|Date||22 Dec 2011|
Namibian coastal waters are rich in marine biodiversity, including many marine mammals and sea birds. In Walvis Bay, a tourism industry benefitting from this extraordinary wildlife has developed. A training course has been developed on the back of three years of research on the cetaceans in Walvis Bay and observations of the marine tourism industry in the region. This industry is expanding and is currently unregulated, and both the research team (the Namibian Dolphin Project) and several tour operators have expressed concerns that the activities of tour boats may be unsustainable and may soon threaten the marine wildlife and thus the industry itself.
The course will be held in February 2012, in Walvis Bay, Namibia. The course will provide a background to skippers and crew on marine wildlife-watching boats, and to other staff working for these companies, on the basic biology and ecology of the species they encounter, the behaviours of these species and how to interpret them, the potential for negative impacts of tour boat activities on the wildlife and the ways by which they can prevent negative impacts. The course will in particular focus on cetaceans (whales and dolphins), seals and seabirds but will also cover other species. The course will also explore the potential for providing education to the tourists on board these trips, and will collect the opinions of course participants on useful educational materials that could be developed.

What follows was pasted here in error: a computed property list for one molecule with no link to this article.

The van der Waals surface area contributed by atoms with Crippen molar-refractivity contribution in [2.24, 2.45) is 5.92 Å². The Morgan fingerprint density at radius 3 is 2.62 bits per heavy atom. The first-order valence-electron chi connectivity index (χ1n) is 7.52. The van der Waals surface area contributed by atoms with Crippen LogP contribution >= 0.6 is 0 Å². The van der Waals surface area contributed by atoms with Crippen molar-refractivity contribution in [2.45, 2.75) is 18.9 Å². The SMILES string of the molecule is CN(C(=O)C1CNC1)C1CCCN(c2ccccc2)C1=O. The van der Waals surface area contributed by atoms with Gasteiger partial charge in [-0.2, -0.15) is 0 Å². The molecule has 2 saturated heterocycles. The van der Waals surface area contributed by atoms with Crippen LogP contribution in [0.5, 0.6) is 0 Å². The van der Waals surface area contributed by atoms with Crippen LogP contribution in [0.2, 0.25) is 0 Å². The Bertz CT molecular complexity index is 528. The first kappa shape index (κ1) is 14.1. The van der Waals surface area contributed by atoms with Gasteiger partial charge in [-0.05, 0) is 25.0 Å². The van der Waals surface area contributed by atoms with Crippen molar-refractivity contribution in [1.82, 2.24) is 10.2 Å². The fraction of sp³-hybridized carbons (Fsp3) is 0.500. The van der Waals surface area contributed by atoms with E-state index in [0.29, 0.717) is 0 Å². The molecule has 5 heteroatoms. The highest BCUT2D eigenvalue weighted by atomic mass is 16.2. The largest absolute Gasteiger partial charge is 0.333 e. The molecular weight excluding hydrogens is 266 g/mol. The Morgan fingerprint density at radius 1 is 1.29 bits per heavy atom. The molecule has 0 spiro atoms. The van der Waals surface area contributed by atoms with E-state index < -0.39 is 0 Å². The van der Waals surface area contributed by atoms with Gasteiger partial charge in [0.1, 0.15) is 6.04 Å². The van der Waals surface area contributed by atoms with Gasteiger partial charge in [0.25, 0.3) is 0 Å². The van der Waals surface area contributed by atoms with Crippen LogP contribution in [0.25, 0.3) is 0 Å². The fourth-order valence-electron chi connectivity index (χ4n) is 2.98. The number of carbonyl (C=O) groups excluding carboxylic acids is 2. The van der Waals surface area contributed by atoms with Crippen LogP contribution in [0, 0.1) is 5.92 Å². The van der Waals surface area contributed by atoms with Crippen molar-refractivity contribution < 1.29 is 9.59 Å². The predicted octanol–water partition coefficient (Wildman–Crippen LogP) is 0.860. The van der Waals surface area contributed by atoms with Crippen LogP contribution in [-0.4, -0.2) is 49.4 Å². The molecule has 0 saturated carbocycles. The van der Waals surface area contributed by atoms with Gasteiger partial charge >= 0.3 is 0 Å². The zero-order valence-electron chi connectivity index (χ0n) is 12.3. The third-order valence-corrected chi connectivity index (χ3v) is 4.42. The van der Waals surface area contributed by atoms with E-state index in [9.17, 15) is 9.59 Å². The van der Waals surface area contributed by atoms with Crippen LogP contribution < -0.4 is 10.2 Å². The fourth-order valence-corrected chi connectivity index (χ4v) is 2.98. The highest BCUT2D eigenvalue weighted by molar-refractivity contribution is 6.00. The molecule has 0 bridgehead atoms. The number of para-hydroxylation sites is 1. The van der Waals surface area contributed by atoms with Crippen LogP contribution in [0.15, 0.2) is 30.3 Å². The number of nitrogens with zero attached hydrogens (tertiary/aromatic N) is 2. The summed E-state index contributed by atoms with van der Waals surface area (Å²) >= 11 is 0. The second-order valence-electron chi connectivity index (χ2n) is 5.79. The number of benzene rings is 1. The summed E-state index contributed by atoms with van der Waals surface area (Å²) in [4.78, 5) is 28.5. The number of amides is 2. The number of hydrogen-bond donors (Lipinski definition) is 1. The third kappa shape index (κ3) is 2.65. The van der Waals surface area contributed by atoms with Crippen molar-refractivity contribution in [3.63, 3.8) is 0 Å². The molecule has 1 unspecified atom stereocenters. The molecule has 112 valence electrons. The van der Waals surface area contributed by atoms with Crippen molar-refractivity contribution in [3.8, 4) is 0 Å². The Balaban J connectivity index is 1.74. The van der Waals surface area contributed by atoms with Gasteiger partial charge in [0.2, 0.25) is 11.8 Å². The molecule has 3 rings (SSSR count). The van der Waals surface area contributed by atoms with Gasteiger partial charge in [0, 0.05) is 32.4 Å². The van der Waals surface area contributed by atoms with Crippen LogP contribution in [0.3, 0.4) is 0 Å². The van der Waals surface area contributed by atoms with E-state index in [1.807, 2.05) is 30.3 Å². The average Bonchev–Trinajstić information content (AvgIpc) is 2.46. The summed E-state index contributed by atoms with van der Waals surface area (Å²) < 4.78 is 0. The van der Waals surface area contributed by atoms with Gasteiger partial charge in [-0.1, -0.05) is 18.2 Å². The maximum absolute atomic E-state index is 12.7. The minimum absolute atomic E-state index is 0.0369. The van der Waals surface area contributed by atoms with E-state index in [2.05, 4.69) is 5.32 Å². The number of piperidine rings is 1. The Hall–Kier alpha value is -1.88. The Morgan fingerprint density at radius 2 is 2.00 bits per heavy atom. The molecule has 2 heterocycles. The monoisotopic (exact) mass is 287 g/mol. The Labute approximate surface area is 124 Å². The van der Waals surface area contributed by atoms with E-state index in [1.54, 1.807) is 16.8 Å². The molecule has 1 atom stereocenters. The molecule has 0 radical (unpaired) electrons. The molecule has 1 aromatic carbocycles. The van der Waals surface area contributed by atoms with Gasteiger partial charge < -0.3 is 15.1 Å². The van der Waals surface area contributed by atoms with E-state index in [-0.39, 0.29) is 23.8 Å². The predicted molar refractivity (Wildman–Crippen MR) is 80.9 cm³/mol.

The course has been discussed with the locally-based Marine Tourism Association Network (MTAN) in Walvis Bay and will also involve government officials from the Namibian Ministry of Fisheries and Marine Resources and the Ministry of Environment and Tourism. In this way, it is hoped that the course will provide the starting point for a series of discussions towards developing legislation and guidelines in Namibia to promote and support responsible marine tourism.
By creating a certification scheme around this course, we hope to raise the overall standard of operation within the industry and create awareness among tourists, which will further encourage this standard to be upheld by the tour operators, not only in Namibia but worldwide. Ultimately, we hope to conserve Namibia’s marine wildlife and educate both locals and visitors about the importance of respecting marine ecosystems, thus ensuring the longevity of the local tourism activities.
For further information contact:
Humpback whales are often sighted in Walvis Bay and are one of the focuses of the marine tourism industry. © Ruth Leeney.
Walvis Bay is host to a diversity of bird life, such as pelicans, which draws many visitors to the area. © Ruth Leeney.